During this period, China mainly exported silk products, porcelain, tea, and iron and copper wares. It imported spices, flowers and plants, as well as rare artifacts for royal use. The Maritime Silk Road then came to be known as the maritime porcelain or spice road.
Quanzhou’s exchanges with neighboring countries can be traced back to the 6th century. In the 13th century, the city had evolved into China’s busiest port, enjoying the same reputation as Egypt’s port of Alexandria. Quanzhou had trade links and cultural exchanges with nearly 100 countries and regions, including Southeast Asia, Persia, Arabia, and Africa. It exported porcelain, silk, tea and iron, imported spices such as pepper, medicinal materials, and pearls via the maritime trade route.
The Travels of Marco Polo documents the Italian traveler’s 17-year stay in China. Before he left the country he visited Quanzhou, as the last stop of his journey. He was deeply impressed by its burgeoning trade, abundant natural resources and friendly people. He wrote, “There is a port along Citongcheng (the ancient name of Quanzhou), famed for its bustling shipyards. Hordes of businessmen gather there with bountiful products available. Delicate Dehua porcelain is sold at reasonable prices. A Venice silver coin can buy you eight porcelain cups.”
Quanzhou’s shipbuilding technology also surprised Marco Polo. As one of the major shipbuilding bases in the Song and Yuan dynasties. Some of the sturdiest and most advanced ships in the world, known for their stability, seaworthiness, and safety facilities stored in water-tight compartments were built in Quanzhou. The travel book states, “The Khan issued another order to build 14 ships, each one equipped with four masts, able to sail long distances… Among them at least four or five ships can accommodate 250-260 sailors.”
Today, the annual cargo throughput of Quanzhou Port has exceeded 100 million tons, and more than 80 shipping routes are in operation.
The Anxi Tea Culture
China is the birthplace of tea and the cradle of tea culture. Fujian, a coastal province in Southeast China, is an ideal place for growing tea, thanks to its warm, humid climate. Locally produced oolong tea is one of the most distinctive varieties of Chinese tea; Tieguanyin, produced in Anxi County of Quanzhou City, is the finest variety of oolong tea.
Anxi County, 53 km west of Quanzhou’s downtown area, is the birthplace and main manufacturing area of Tieguanyin. Also known as China’s tea capital, Anxi enjoys year-round clement weather. The county is surrounded by verdant ridges and peaks, rippled with clear creeks that wind their way through them.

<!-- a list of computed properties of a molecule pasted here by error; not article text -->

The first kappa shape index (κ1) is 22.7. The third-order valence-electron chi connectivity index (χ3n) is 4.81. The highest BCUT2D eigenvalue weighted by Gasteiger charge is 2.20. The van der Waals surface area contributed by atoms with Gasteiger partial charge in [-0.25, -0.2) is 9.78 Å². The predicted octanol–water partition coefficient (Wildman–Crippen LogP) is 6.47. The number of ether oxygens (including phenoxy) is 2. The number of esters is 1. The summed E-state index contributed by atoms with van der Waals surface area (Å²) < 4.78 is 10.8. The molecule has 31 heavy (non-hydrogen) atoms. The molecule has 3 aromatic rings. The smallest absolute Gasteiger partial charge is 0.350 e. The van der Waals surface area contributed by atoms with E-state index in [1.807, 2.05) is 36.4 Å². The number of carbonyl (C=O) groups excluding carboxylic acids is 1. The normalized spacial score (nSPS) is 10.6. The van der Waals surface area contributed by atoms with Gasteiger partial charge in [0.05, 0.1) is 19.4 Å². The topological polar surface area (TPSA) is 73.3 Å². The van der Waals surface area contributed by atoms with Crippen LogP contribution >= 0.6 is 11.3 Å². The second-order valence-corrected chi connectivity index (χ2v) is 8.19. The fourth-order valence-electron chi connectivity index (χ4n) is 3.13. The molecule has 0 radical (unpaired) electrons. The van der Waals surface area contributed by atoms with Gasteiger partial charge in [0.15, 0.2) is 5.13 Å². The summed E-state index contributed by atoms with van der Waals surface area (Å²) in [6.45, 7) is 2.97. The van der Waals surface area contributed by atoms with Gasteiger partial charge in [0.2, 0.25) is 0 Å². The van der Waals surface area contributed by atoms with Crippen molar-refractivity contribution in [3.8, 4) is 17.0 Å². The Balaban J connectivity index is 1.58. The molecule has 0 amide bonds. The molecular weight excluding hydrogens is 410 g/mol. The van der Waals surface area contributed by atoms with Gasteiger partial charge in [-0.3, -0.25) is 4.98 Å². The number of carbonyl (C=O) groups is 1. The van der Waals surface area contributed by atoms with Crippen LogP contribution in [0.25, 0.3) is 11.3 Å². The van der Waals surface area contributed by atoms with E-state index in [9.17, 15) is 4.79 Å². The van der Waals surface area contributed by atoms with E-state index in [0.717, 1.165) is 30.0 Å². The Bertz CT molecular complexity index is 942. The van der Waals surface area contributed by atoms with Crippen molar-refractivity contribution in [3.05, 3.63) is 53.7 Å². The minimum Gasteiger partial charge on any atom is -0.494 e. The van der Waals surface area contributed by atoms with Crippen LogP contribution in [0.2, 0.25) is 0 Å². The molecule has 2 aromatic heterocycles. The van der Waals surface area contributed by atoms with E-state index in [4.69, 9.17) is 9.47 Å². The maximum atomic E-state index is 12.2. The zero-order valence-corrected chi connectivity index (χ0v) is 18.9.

The history of Anxi’s tea production goes back 1,000 years. While cultivating the famous Tieguanyin, local tea farmers have formed a complete set of unique techniques on tea cultivation and brewing, as well as tea appreciation and tasting, thus shaping distinct local folk tea customs and the ancient and splendid Anxi tea culture.
The most wonderful folk custom here is Doucha (tea game). It is an interesting and challenging activity, and a winner will be crowned at the end. In ancient times, Doucha was a widely practiced social activity, and was usually held in three separate places: some Doucha were carried out in tea processing workshops for participants to taste and evaluate the fresh product; some were held in the downtown tea shops among tea sellers and lovers, with the aim of soliciting business and attracting customers; and finally, scholars and officials also held their own refined version of Doucha, by leisurely savoring the tea in famous scenic spots and officials’ mansions.
In Anxi, people obsessed with Doucha include expert tea makers, ordinary tea lovers, and tea dealers. Whenever new tea comes into season, Doucha activities can be seen everywhere from small yards in tea grower’s homes, to teahouses and teashops, as well as in competition venues where organizers search for “the King of Tea.” A group of experts gather together around several old-fashioned square tables, sitting on long wooden benches. Dozens of teacups arranged in front of them emanate a wonderful aroma. This is the joy of drinking tea.
The more formal and more serious Doucha is usually organized by different levels of the government, and is called the Competition for the King of Tea. In the competition, participants first hand in a share of their own tea leaves as per requirement. The organizing committee invites tea experts as judges to evaluate the tea, taking into consideration such factors as appearance, color, fragrance, and flavor, with a notary supervising the entire process. The winner will don a crown to match his/her red robe and broad silk belt tied around the waist, with a trophy in his/her hands. The winner will also be carried up in a sedan chair, with a parade consisting of hundreds of people following the crowned champion. The procession will pass through major streets and lanes of the city.
(Compiled by China Today)